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Thread: Myth or truth: is raising RAW exposure the same of raising ISO?

  1. #1

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    Myth or truth: is raising RAW exposure the same of raising ISO?

    Hi CiC,
    not a bizarre question today, but I would like to investigate a (sort of) myth in photography.

    Sometimes I hear photographers saying that raising the ISO settings is the same of shooting in RAW at the lower ISO settings and adjusting the exposure in the RAW developer.
    That means shooting at ISO 400 is like shooting at ISO 100 giving a +2 stop exposure while developing the RAW. Taking care of the image quality, is that true?

    Beside this, I wonder how the sensor achives higher ISO settings... are they achived by multipling the digital data or by amplifing the analogue signal?

    Bye
    Jenner

  2. #2

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    Re: Myth or truth: is raising RAW exposure the same of raising ISO?

    Quote Originally Posted by ntx View Post
    is that true?
    Hi Jenner,

    In a word, no.

    Beside this, I wonder how the sensor achives higher ISO settings... are they achived by multipling the digital data or by amplifing the analogue signal?
    The latter. Providing that shot is correctly exposed, you'll get a LOT less noise by raising the ISO.

  3. #3

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    Re: Myth or truth: is raising RAW exposure the same of raising ISO?

    Quote Originally Posted by Colin Southern View Post
    The latter. Providing that shot is correctly exposed, you'll get a LOT less noise by raising the ISO.
    Watch out Colin,

    This used to be true (and of course remains so) in some cameras, for example older Nikons and specially Canons. A poorly exposed shot at ISO100 will be much noisier once exposure is pushed in the RAW development than a correctly exposed shot at ISO1600 (assuming the same aperture and shutter on both). But lately appeared sensors, such as the Sony that Pentax K5, Nikon D7000 and Sony A580 share, behave close to an iso-less sensor. This means they provide negligible advantage in image quality (i.e. noise) for pushing ISO to get a correct exposure.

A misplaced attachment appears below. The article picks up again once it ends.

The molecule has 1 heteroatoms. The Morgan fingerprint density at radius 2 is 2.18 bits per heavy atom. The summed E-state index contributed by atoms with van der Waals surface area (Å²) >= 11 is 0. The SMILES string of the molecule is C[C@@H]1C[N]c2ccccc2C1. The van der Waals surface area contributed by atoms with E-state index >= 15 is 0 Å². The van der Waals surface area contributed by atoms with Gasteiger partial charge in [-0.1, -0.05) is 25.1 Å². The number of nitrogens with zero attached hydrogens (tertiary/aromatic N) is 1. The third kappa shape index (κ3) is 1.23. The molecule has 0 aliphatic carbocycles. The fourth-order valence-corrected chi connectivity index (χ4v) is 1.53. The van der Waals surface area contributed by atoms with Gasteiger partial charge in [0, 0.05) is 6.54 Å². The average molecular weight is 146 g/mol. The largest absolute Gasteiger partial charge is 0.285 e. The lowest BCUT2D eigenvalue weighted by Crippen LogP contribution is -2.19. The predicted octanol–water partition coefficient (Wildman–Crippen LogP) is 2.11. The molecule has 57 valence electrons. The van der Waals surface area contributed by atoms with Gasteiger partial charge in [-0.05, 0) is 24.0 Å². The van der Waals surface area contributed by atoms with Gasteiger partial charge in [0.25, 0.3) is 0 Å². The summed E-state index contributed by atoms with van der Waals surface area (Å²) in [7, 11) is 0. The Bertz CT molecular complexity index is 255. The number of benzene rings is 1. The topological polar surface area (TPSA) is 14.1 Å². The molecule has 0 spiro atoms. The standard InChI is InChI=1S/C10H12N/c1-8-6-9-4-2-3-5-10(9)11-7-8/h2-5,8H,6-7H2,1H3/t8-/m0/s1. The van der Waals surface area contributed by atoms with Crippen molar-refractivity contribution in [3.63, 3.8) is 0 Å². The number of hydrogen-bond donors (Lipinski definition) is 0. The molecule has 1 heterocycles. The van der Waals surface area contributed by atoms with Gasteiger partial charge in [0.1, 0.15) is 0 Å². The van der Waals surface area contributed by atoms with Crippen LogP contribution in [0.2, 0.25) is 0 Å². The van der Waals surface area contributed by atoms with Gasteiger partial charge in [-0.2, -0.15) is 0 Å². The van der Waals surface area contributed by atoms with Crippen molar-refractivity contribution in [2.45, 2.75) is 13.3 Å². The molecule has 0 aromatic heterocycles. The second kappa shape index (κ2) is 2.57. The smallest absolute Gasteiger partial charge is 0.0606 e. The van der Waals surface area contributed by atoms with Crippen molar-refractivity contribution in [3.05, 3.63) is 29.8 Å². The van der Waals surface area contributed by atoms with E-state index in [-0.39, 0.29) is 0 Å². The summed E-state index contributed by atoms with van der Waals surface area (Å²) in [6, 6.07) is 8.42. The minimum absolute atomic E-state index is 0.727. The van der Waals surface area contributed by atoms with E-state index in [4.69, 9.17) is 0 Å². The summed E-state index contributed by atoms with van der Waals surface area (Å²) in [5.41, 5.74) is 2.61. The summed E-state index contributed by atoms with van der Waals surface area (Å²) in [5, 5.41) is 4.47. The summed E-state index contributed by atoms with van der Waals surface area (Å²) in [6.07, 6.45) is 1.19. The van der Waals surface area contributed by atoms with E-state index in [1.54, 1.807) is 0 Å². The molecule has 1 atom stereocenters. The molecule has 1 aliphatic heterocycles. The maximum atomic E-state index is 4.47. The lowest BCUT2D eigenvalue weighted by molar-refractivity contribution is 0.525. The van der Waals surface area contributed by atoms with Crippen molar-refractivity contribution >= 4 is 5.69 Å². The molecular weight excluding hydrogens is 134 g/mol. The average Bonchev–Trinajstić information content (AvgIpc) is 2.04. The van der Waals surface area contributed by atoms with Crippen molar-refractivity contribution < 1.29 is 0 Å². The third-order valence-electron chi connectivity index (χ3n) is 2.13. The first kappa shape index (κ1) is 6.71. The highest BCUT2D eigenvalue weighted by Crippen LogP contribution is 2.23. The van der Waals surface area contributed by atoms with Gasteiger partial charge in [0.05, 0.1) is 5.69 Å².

I already talked about this in the forum. Believe it or not, but a shot 5 stops underexposed in the Pentax K5 at ISO100 and corrected +5EV in pp provides nearly the same amount of visible noise as shooting at ISO3200 with the same aperture and shutter. So on these cameras, if the scene contains highlights information (bright skies on landscapes, light sources or windows on interiors,...), it is more recommended to stay at base ISO getting a general RAW underexposure than pushing ISO, since that would blow the highlights with almost no noise advantage.

    So in newer cameras, raising exposure in the RAW developer and pushing ISO on the camera are becoming the same thing from the IQ point of view.


    Quote Originally Posted by ntx View Post
    Beside this, I wonder how the sensor achives higher ISO settings... are they achived by multipling the digital data or by amplifing the analogue signal?
    They are achieved in both ways. From base ISO up to ISO1600/ISO3200 (depending on the camera), ISO is achieved through analogue amplification. From that point, ISO is just a digital multiplication of the RAW data (that is why the pure RAW histograms are plenty of holes).

    The lately appeared Fuji X100 even doesn't care of mutiplying (and this is very clever since it preserves highlights information at no cost); ISO3200 on this camera is just ISO1600 plus some metadata telling the RAW developer 'hey! this is supposed to be ISO3200, so display it to the uninformed user 1 stop brighter than it really is'. Tricky games taking place under the hood.

    Regards
    Last edited by _GUI_; 16th April 2011 at 10:43 AM.

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    Re: Myth or truth: is raising RAW exposure the same of raising ISO?

    This is very interesting. Now you have identified a topic for me to explore/experiment with

    But, you still have exposure considerations such as action-stopping, DOF, etc which drives ISO when the image is taken.

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    Re: Myth or truth: is raising RAW exposure the same of raising ISO?

    As I would also answer this question with no (as Colin did) it seems that in a mere technical approach there's something to say for both, as Gui replied. I'm certainly not saying his answer is wrong, so I should suggest you make sure you know what's best for your camera. Therefore you'd always have the right answer for your case.

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